"Subprime borrowers need credit just like everybody else. If their transmission blows and they need $1,500 to have their car repaired so they can get to work, they need to go somewhere for the money. … I don't blame Wells Fargo at all … But taking away credit options from people who already have limited credit options is not a strategy for making life better for people."

Todd Zywicki, a professor at George Mason University, discussing Wells Fargo's closing of its storefront subprime lending unit. 

"It is a yo-yo out there. … For some banks it is probably acceptable to release reserves, but at this stage, there is also a question of sustainability."

Christopher Marinac, an analyst at FIG Partners LLC, worrying that banks are not accounting for the possibility of downturns in the economy and in credit quality. 

"They kind of took on more than they could chew comfortably."

Bert Ely, a bank consultant, about how the Virginia blank-check company Community Bankers Trust Corp. has struggled based on credit deterioration from two failed banks it absorbed.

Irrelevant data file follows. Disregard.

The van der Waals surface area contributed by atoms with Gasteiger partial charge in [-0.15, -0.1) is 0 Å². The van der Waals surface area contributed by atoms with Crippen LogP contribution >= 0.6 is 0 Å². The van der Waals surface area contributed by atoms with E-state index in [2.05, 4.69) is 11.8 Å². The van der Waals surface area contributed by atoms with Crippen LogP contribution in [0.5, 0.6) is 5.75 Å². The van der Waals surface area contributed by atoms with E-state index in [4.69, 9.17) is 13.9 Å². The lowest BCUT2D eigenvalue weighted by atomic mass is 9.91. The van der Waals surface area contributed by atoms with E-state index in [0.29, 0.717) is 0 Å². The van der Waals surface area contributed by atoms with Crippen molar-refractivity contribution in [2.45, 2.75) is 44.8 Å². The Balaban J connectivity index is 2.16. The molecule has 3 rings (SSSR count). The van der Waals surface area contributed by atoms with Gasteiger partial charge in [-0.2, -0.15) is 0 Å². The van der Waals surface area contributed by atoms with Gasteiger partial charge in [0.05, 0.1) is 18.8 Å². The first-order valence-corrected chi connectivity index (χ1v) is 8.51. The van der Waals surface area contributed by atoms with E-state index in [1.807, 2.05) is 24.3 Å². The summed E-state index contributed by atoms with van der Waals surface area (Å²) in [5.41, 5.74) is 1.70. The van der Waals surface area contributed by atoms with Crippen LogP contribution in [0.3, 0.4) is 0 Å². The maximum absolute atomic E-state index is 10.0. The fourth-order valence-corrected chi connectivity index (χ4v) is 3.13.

"This is a shotgun approach. … [At other banks], I think you'll see a much more rifled strategy."

Brian Riley, a research director at TowerGroup, comparing Bonneville Bancorp's reaction to fraud in its signature debit program — canceling it in three states — to what would probably occur elsewhere. 

"The big question about this deal is whether or not NewAlliance had run its race. … It is surprising; I thought they had a few more miles to run. It must have been quite a spirited board conversation in making this decision."

John Carusone, president of Bank Analysis Center, musing about cash-rich NewAlliance Bancshares' decision to be acquired by First Niagara.

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